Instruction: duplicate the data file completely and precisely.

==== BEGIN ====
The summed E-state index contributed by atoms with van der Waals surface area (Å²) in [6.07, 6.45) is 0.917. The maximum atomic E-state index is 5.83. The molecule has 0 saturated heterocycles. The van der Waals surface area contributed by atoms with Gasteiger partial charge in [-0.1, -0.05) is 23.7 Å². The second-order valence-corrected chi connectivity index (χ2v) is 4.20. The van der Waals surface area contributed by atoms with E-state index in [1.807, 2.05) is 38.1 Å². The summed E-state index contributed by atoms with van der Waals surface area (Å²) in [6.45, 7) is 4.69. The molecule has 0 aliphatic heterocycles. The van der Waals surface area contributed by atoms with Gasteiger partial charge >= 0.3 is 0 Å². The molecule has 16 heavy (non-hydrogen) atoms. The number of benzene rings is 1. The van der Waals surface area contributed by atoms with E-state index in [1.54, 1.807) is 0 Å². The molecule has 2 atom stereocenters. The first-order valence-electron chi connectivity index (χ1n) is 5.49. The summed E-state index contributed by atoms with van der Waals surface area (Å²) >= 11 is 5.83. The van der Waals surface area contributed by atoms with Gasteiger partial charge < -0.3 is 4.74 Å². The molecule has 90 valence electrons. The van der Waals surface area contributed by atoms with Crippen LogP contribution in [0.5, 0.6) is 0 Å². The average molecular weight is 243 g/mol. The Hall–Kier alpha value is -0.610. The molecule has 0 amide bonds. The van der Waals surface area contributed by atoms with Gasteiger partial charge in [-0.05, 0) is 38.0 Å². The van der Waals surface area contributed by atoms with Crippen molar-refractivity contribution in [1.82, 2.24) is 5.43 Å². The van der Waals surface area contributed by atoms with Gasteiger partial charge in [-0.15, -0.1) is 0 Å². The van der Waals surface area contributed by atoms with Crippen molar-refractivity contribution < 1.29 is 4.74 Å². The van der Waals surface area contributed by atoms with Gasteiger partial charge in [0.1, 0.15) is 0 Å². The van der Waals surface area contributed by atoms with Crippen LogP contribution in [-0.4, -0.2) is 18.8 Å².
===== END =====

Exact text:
The summed E-state index contributed by atoms with van der Waals surface area (Å²) in [6.07, 6.45) is 0.917. The maximum atomic E-state index is 5.83. The molecule has 0 saturated heterocycles. The van der Waals surface area contributed by atoms with Gasteiger partial charge in [-0.1, -0.05) is 23.7 Å². The second-order valence-corrected chi connectivity index (χ2v) is 4.20. The van der Waals surface area contributed by atoms with E-state index in [1.807, 2.05) is 38.1 Å². The summed E-state index contributed by atoms with van der Waals surface area (Å²) in [6.45, 7) is 4.69. The molecule has 0 aliphatic heterocycles. The van der Waals surface area contributed by atoms with Gasteiger partial charge >= 0.3 is 0 Å². The molecule has 16 heavy (non-hydrogen) atoms. The number of benzene rings is 1. The van der Waals surface area contributed by atoms with E-state index in [1.54, 1.807) is 0 Å². The molecule has 2 atom stereocenters. The first-order valence-electron chi connectivity index (χ1n) is 5.49. The summed E-state index contributed by atoms with van der Waals surface area (Å²) >= 11 is 5.83. The van der Waals surface area contributed by atoms with Gasteiger partial charge < -0.3 is 4.74 Å². The molecule has 90 valence electrons. The van der Waals surface area contributed by atoms with Crippen LogP contribution in [0.5, 0.6) is 0 Å². The average molecular weight is 243 g/mol. The Hall–Kier alpha value is -0.610. The molecule has 0 amide bonds. The van der Waals surface area contributed by atoms with Gasteiger partial charge in [-0.05, 0) is 38.0 Å². The van der Waals surface area contributed by atoms with Crippen molar-refractivity contribution in [1.82, 2.24) is 5.43 Å². The van der Waals surface area contributed by atoms with Gasteiger partial charge in [-0.15, -0.1) is 0 Å². The van der Waals surface area contributed by atoms with Crippen molar-refractivity contribution < 1.29 is 4.74 Å². The van der Waals surface area contributed by atoms with Gasteiger partial charge in [0.1, 0.15) is 0 Å². The van der Waals surface area contributed by atoms with Crippen LogP contribution in [-0.4, -0.2) is 18.8 Å².